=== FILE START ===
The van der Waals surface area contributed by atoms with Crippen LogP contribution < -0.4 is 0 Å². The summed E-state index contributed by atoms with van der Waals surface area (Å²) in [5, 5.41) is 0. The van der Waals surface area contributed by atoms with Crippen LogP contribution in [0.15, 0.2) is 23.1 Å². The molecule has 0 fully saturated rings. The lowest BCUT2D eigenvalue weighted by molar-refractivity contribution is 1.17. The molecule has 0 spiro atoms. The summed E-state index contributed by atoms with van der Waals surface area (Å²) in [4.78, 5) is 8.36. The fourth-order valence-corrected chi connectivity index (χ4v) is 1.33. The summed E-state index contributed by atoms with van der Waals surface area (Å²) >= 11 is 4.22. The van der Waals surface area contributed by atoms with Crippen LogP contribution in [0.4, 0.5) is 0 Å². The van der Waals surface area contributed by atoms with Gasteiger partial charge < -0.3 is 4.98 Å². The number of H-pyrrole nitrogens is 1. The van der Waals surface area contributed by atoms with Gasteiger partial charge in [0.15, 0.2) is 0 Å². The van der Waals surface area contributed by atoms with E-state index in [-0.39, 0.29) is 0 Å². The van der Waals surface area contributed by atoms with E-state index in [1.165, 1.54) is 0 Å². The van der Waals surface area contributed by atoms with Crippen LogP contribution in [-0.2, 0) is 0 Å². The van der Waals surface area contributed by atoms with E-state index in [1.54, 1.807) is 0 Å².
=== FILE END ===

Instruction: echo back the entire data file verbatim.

The van der Waals surface area contributed by atoms with Crippen LogP contribution < -0.4 is 0 Å². The summed E-state index contributed by atoms with van der Waals surface area (Å²) in [5, 5.41) is 0. The van der Waals surface area contributed by atoms with Crippen LogP contribution in [0.15, 0.2) is 23.1 Å². The molecule has 0 fully saturated rings. The lowest BCUT2D eigenvalue weighted by molar-refractivity contribution is 1.17. The molecule has 0 spiro atoms. The summed E-state index contributed by atoms with van der Waals surface area (Å²) in [4.78, 5) is 8.36. The fourth-order valence-corrected chi connectivity index (χ4v) is 1.33. The summed E-state index contributed by atoms with van der Waals surface area (Å²) >= 11 is 4.22. The van der Waals surface area contributed by atoms with Crippen LogP contribution in [0.4, 0.5) is 0 Å². The van der Waals surface area contributed by atoms with Gasteiger partial charge < -0.3 is 4.98 Å². The number of H-pyrrole nitrogens is 1. The van der Waals surface area contributed by atoms with Gasteiger partial charge in [0.15, 0.2) is 0 Å². The van der Waals surface area contributed by atoms with E-state index in [-0.39, 0.29) is 0 Å². The van der Waals surface area contributed by atoms with E-state index in [1.165, 1.54) is 0 Å². The van der Waals surface area contributed by atoms with Crippen LogP contribution in [-0.2, 0) is 0 Å². The van der Waals surface area contributed by atoms with E-state index in [1.54, 1.807) is 0 Å².